People often ask creative folks what their inspiration for a project was. It's a weird question to answer, because most projects have many inspirations. They evolve out of the primordial soup of your experiences and the state of the medium you're working in. Sometimes, though, there are specific works that serve as inspirations.
With Exploit: Zero Day, three big inspirations come to mind: World of Goo, Fallen London, and Uplink. These aren't the only games that inspired EZD, but they're the ones that loom largest in our minds.
World of Goo
I like the kind of thinking you have to do to play a puzzle game, but so many of them suffer from the flaw that they don't have any motivation to play extrinsic to the puzzles themselves. I have trouble playing games that have the same kind of puzzle over and over, like the excellent Snakebird. The levels begin to blur together and I get bored.
World of Goo doesn't have that problem. Its puzzles take place in a strange world of sentient goo balls, strung together by a bit of plot, odd recurring characters, and strange commentary on the nature of capitalist consumption, technological advancement, and beauty standards.
By imbuing the puzzles with a metaphor tied to a broader story and setting, you're motivated both by the excellent puzzles and by the world you're exploring. The game goes above and beyond by introducing new rules and strange environments as it goes along, even changing the puzzle type entirely for a brief segment when the plot warrants.
This approach has guided us in Exploit: Zero Day: our puzzles are designed to be integrated with the story and provide motivation for why you're solving them. We'd also like to have different rules and visual styles for different systems to provide new experiences and variety.
Story in games often serves as an enhancement or an afterthought, but in Fallen London story is the game. It's a strange, browser-based multiplayer game about a strange-horror alternate-history London that was stolen by bats and relocated into an immense cavern populated by devils, otherworldly beings, and retro-Victorian intrigue.
Fallen London serves as a touchstone for us; when we're trying to figure out the game rules around story, we nearly always ask "how does Fallen London do it?" Our game doesn't seem too similar on the surface; we have puzzles, level-sharing, and cyberpunk, but the "badges" that we use to track progression are heavily based on Fallen London's "qualities." The idea of tying story progression directly to story events using observable, collectible properties is inspired and inspirational.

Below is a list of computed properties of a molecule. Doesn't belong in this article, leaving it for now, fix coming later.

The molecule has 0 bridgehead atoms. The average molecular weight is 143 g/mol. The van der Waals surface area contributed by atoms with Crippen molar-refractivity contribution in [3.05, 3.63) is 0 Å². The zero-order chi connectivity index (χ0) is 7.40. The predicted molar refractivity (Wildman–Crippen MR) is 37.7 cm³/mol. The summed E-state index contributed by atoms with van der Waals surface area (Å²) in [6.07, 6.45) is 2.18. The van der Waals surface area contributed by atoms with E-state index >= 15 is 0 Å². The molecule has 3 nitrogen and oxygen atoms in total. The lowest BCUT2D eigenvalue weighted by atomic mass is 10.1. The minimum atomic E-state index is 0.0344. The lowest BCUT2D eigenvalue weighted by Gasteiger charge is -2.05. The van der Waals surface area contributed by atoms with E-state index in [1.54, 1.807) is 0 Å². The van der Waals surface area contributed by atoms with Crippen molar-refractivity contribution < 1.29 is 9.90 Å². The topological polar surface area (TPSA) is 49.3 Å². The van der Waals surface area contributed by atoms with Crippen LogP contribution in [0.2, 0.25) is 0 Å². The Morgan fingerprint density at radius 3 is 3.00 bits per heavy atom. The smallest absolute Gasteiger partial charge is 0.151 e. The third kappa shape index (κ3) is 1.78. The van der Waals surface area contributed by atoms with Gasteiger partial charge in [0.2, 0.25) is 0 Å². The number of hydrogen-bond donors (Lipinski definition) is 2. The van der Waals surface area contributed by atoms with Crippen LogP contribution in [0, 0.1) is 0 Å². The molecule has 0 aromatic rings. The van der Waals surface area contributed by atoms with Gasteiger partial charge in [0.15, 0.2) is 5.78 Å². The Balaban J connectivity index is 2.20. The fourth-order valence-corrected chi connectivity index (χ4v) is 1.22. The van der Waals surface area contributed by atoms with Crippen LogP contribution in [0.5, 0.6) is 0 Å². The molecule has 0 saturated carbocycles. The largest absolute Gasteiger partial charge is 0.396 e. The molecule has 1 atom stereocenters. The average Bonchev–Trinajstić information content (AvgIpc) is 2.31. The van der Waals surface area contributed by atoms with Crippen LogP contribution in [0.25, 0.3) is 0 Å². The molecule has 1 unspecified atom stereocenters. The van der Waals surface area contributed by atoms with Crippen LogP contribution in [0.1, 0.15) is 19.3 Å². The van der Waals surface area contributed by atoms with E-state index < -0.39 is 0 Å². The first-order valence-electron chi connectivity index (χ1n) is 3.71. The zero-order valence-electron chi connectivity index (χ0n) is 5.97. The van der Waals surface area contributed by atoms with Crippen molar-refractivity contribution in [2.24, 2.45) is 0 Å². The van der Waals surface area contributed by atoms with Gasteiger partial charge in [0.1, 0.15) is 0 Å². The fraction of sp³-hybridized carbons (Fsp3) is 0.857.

We're also fans of how Fallen London doles out setting information in a gradual, ambient fashion and how it presents mysteries for dedicated fans to puzzle out. Both of these are things we hope to do in EZD's story.
Uplink is the quintessential hacking game. Unlike EZD, this is a rather faithful simulation of hacking, although abstracted. You bypass system monitors, evade traces, erase logs, and steal data and money. While we replace all that nitty-gritty with puzzles, we very much love Uplink for the feel of the game.
Uplink feels like you're following a narrow thread of narrative through a large world. There are computer systems in Uplink with no relevance to the plot. In the game, most systems (maybe all systems!) are accessible from the beginning of the game, gated only by your technology and your personal knowledge.
We want to provide that feel with EZD, the feeling of swimming in a sea of intrigue and computer systems, working with players and non-player characters to forge a path through the internet in pursuit of your goals. While we take very little from Uplink's game design, but we are heavily inspired by how it makes you feel.
The Nature of Inspiration
We draw from countless sources. Beyond the three discussed above, we are inspired by Hackers, Snow Crash, Extrasolar, the principles behind our forum software Discourse, the System Shock series, Leverage, the meatspace tech industry, the "global chronicle" of the Mind's Eye Society, TouchTone, and the Deus Ex series, just to name a few.
The "cyber" in "cyberpunk" refers to self-governing interconnectedness, where components of a system intercommunicate to generate something more than the whole. The way in which ideas, motifs, and procedures are communicated through culture fits the cybernetic lens quite well. In this way, the interaction between our game and its inspirations is a demonstration of the cyberpunk ethos we're exploring.
Do you see influences on Exploit: Zero Day that we haven't mentioned? Has EZD or its predecessor Exploit inspired you? Tell us in the comments.